# Can (a==1 & a==2 & a==3) ever evaluate to TRUE?

A blogpost inspired by a Stackoverflow question: “Can (a==1 && a==2 && a==3) ever evaluate to true?”

Yesterday I run into this topic on SO, about a JavaScript question a user had during a job interview.

The question is quite straightforward:

Is it ever possible that (a==1 && a==2 && a==3) could evaluate to true, in JavaScript?

As a little challenge, I asked myself the same question, but with R (and
with a little transformation): can `a==1 & a==2 & a==3`

ever evaluate to
TRUE? Once I’ve found how to, I challenged
Twitter, and
was glad to read some creative answers.

One amazing thing with R is that you can achieve the same result by taking several roads. So, here are a compilation of the answers I received.

## First question

Ok \#RStats nerds, here's a little enigma for your sunday :)

— Colin Fay (@\_ColinFay) January 21, 2018

How can you make:

x == 1 & x == 2 & x == 3

return

\[1\] TRUE pic.twitter.com/toV55YhjQJ

### Overriding base functions

- By Philippe Chataignon :

```
x <- 1
`&` <- function(x,y) {T}
x == 1 & x == 2 & x == 3
```

```
## [1] TRUE
```

- By Quentin Read :

```
`&` <- function(x,y) {T}
x == 1 & x == 2 & x == 3
```

```
## [1] TRUE
```

## Number 2

\#RStats nerd quizz number 2 :

— Colin Fay (@\_ColinFay) January 21, 2018

How would you code that?

\> x == 1 & x == 2 & x == 3

\[1\] TRUE

\> x == 3 & x == 2 & x == 1

\[1\] FALSE pic.twitter.com/Tqm0bNz1De

### Overriding base functions

- By Antonios K :

```
x = 1; `&` <- `>`
x == 1 & x == 2 & x == 3
```

```
## [1] TRUE
```

```
x == 3 & x == 2 & x == 1
```

```
## [1] FALSE
```

- By Jorge Loria :

```
x <-1
`&` <- function(e1,e2) e1
x == 1 & x == 2 & x == 3
```

```
## [1] TRUE
```

```
x == 3 & x == 2 & x == 1
```

```
## [1] FALSE
```

## Question 3

\#RStats nerd quizz number 3 :

— Colin Fay (@\_ColinFay) January 21, 2018

Find how to:

\> x

\[1\] 1

\> x

\[1\] 2

\> x

\[1\] 3 pic.twitter.com/dskLLHdS6d

A really nice way to frame it

```
make_x <- function(){
counter <- 1
inc <- function() counter <<- counter + 1
value <- function() counter
structure(list(inc = inc, value = value), class = "x")
}
print.x <- function(x){
v <-x$value()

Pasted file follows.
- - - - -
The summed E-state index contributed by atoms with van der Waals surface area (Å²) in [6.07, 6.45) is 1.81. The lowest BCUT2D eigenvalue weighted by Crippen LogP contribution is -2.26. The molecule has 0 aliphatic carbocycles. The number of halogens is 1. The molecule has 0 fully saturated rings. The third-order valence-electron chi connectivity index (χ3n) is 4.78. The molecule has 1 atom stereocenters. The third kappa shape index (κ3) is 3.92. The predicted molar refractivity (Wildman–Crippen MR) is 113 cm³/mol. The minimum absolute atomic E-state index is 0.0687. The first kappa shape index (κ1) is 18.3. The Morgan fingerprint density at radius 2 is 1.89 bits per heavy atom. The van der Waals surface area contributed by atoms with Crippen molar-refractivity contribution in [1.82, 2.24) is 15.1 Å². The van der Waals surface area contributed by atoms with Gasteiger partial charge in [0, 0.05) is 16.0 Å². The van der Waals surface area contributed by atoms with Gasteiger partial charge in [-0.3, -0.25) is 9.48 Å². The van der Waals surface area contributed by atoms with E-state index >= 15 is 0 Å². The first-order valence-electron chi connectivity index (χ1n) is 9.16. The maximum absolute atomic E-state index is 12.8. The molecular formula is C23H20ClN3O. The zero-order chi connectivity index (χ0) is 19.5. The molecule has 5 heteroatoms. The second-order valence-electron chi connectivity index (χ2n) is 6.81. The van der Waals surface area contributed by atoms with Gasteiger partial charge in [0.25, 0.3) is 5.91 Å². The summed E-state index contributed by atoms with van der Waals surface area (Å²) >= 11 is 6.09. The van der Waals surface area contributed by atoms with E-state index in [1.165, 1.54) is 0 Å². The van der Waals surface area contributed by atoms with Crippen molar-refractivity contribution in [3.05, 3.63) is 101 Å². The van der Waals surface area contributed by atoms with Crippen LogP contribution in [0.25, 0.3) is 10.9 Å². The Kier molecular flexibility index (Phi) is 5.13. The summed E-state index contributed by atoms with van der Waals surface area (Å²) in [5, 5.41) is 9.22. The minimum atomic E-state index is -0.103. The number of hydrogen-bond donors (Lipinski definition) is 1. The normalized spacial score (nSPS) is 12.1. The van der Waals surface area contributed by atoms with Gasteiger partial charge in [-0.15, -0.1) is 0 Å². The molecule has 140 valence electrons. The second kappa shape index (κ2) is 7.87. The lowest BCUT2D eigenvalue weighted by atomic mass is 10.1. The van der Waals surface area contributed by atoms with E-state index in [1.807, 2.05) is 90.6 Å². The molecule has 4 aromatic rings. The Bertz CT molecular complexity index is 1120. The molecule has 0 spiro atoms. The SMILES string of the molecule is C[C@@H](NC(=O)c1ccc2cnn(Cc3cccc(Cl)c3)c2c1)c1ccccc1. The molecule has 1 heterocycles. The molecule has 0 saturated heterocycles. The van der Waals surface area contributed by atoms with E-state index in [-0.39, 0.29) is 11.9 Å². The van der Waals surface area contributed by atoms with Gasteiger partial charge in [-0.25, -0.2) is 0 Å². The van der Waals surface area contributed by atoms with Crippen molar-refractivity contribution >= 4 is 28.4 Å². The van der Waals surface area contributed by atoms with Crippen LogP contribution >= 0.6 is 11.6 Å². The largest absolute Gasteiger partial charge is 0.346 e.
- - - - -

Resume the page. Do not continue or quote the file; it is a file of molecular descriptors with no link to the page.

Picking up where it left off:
x$inc()
print(v)
v
}
x <- make_x()
x
```

```
## [1] 1
```

```
x
```

```
## [1] 2
```

```
x
```

```
## [1] 3
```

- As suggested by Joel Gombin

```
rm(list=ls())
library(R6)
make_x <- R6Class("x",
public = list(x = 1,
print = function(){
print(self$x)
self$x <- self$x + 1
}
)
)
x <- make_x$new()
x
```

```
## [1] 1
```

```
x
```

```
## [1] 2
```

```
x
```

```
## [1] 3
```

```
x <- structure(0L, class = "x")
print.x <- function(x) print(as.integer(x <<- x + 1L ))
x
```

```
## [1] 1
```

```
x
```

```
## [1] 2
```

```
x
```

```
## [1] 3
```

Sadly, these three solutions don’t answer the three questions in one shot.

## One answer to rule them all

One answer that can do the three at once, by Alek Vladimir Nevski.

```
x <- c(1,1)
`==` <- function(foo,bar){foo[1]+bar}
`&` <- function(foo,bar){
if(isTRUE(foo) || identical(foo,FALSE)){
foo+2<bar
}else{
foo < bar
}
}
class(x) <- c("myclass",class(x))
print.myclass = function(x){
t <- x[2];
x[2] <<- x[2]+1;print(t)
}
# First quizz :
x == 1 & x == 2 & x == 3
```

```
## [1] TRUE
```

```
# Second quizz :
x == 1 & x == 2 & x == 3
```

```
## [1] TRUE
```

```
x == 3 & x == 2 & x == 1
```

```
## [1] FALSE
```

```
# Third quizz :
x
```

```
## [1] 1
```

```
x
```

```
## [1] 2
```

```
x
```

```
## [1] 3
```

## With active binding

What I had in mind from the beginning was to use active binding. I’ll let you dig into this blogpost if ever you want to know more about it, but basically we bind a function to a symbol instead of a value (which is static binding).

It is called active because each time you evaluate this symbol, R executes a function, instead of looking for a value.

So, here’s my way to answer the “Can (a==1 && a==2 && a==3) ever evaluate to true?”:

```
rm(list=ls())
makeActiveBinding(sym = "x", env = .GlobalEnv,
fun = function(value){
if (missing(value)) {
if (i == 3){
i <<- 1
} else {
i <<- i + 1
}
return(i)
}
}
)
i <- 0
# First quizz :
x == 1 & x == 2 & x == 3
```

```
## [1] TRUE
```

```
# Second quizz :
x == 1 & x == 2 & x == 3
```

```
## [1] TRUE
```

```
x == 3 & x == 2 & x == 1
```

```
## [1] FALSE
```

```
# Third quizz :
x
```

```
## [1] 1
```

```
x
```

```
## [1] 2
```

```
x
```

```
## [1] 3
```

Here, the difference is that the values are actually equal: we’re not
changing the way `==`

or `&`

behave - it’s the value of `x`

that is
changing each time we’re calling it. With active binding, R is executing
the function defined in `fun`

, a function that takes i, restarts the
counter or incremente it of 1, and returns it.

## How is this interesting?

Beside being a nice R brain game, this example is a nice occasion to
introduce about the concept of binding, and remind that we are most of
the time assuming is static: most of the answers (in fact, all except
one) assume that the value of `x`

is static, and that we should tweak
the other operators :)

Read more about binding:

## What do you think?